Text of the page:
The Pensions Protection Fund (PPF) is expecting to conclude the assessment of the majority of the 13 Carillion defined benefit (DB) schemes by the end of 2019.
At the end of this process, the pensions lifeboat will be able to determine which schemes from the collapsed contractor it will need to take on board and which ones have sufficient assets to be able to pay benefits to its members.
In a letter to the chairman of the Work and Pensions select committee, independent Labour MP Frank Field, the PPF chief executive, Oliver Morley, wrote all 13 schemes have completed the initial stages of the assessment process.
He said: "We have validated each scheme; appointed specialist trustees and advisers familiar with the PPF assessment process to assist with the administrative, legal, audit and actuarial requirements; and drafted and agreed project plans for each scheme, including indicative target transfer dates."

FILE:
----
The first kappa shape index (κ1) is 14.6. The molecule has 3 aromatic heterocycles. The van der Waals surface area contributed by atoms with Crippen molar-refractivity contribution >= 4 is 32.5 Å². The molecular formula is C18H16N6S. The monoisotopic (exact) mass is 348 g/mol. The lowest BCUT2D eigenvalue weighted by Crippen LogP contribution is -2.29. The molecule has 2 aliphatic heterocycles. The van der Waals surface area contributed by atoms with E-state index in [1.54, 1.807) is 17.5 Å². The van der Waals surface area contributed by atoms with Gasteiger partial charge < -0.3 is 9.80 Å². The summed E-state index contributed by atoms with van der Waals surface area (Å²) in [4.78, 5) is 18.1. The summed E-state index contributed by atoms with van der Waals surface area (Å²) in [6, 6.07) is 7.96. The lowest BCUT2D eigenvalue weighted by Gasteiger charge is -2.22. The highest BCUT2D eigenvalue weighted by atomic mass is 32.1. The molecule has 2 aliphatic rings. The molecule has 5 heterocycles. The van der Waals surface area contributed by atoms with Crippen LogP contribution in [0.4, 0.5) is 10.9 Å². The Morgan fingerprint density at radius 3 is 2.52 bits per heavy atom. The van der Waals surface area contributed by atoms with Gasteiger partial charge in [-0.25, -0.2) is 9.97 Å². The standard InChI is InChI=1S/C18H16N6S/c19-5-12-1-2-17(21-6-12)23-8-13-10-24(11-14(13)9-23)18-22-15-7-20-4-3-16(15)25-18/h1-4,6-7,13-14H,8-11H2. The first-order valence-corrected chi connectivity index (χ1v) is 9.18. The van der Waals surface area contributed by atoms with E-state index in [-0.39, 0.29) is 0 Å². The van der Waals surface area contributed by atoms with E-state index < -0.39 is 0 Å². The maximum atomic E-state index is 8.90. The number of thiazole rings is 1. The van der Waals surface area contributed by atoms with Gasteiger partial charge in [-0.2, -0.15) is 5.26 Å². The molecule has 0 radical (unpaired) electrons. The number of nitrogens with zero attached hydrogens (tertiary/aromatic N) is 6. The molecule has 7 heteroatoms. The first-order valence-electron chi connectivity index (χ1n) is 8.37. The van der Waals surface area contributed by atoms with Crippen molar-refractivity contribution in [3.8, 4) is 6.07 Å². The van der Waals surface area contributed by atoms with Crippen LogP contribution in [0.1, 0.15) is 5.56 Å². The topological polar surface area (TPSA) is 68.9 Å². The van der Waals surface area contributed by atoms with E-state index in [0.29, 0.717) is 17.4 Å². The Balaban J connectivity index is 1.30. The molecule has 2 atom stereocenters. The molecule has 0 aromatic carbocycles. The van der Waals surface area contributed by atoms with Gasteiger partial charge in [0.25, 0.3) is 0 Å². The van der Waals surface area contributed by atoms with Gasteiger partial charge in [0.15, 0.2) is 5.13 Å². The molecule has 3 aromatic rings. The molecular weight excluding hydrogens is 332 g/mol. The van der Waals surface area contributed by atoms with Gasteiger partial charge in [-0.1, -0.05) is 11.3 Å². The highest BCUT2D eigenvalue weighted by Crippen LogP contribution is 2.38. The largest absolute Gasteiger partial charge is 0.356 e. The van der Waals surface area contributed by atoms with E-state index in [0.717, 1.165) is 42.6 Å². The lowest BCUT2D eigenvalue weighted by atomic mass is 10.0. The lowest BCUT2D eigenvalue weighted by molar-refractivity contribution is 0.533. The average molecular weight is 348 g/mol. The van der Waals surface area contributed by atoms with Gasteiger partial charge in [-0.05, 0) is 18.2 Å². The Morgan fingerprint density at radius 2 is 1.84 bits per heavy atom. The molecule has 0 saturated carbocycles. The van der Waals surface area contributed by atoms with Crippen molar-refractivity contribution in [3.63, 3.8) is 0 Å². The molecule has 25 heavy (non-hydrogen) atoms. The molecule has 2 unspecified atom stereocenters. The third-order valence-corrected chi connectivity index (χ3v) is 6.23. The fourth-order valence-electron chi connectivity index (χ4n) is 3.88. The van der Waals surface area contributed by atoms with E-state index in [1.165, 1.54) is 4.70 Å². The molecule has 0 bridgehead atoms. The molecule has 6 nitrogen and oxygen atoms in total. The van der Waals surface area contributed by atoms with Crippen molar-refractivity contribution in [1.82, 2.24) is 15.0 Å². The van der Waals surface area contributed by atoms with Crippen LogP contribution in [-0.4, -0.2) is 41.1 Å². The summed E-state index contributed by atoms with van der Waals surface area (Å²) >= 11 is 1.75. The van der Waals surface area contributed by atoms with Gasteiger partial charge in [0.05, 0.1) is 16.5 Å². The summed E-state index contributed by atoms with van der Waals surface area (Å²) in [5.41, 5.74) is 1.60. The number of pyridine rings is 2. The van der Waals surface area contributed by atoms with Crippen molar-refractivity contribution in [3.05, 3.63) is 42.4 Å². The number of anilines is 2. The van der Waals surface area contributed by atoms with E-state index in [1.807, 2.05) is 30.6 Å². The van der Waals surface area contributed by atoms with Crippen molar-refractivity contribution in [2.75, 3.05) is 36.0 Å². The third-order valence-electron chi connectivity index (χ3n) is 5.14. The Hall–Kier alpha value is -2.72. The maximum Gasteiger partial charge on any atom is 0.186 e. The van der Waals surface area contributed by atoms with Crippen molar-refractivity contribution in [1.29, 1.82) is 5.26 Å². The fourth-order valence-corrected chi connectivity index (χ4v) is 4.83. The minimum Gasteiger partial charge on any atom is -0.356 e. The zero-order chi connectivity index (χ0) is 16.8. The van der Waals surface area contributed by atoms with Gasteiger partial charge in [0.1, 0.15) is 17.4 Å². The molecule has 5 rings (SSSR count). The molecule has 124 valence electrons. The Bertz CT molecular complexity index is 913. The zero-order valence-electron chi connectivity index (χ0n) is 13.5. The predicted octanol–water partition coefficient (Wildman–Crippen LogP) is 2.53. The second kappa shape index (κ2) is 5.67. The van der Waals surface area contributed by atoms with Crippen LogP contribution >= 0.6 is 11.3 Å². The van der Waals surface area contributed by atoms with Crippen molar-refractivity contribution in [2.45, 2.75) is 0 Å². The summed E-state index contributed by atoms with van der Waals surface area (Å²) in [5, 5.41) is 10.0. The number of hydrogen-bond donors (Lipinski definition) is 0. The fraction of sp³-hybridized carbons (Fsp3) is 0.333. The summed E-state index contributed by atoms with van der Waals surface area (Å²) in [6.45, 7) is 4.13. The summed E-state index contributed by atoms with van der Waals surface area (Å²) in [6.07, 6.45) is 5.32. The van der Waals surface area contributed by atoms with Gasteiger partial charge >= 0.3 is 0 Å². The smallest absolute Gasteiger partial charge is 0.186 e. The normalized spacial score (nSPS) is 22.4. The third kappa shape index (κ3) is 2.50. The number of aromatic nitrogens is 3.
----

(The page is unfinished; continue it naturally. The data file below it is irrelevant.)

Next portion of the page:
Mr Morley said the lifeboat’s target was to conclude the assessment process for all the schemes within 24 months of the start of the assessment period.
"If fulfilled, this would be a considerable feat given the complexity and scale of the challenge posed by the Carillion schemes," he added.
Carillion had 13 final salary plans in the UK with more than 28,500 members, and an aggregate deficit for PPF purposes of around £800m.
After unsuccessful talks with its lenders and the UK government, Carillion made an application in January 2018 to the High Court for compulsory liquidation. Soon after it was announced the pension schemes would enter PPF assessment.
The pensions lifeboat estimated in April that its membership will increase by 52 per cent by 2020/21 compared with current levels, mainly due to the Carillion and British Steel cases.
By 2020/21, the PPF is expecting to have 381,000 members, 86,000 more than the previous year.
According to its strategic plan, the lifeboat has assumed that 39,000 members from the British Steel Pension Scheme (BSPS) and 27,000 members from Carillion will enter in 2020/21 and that it will receive £2.5bn and £2.0bn in assets from these plans, respectively.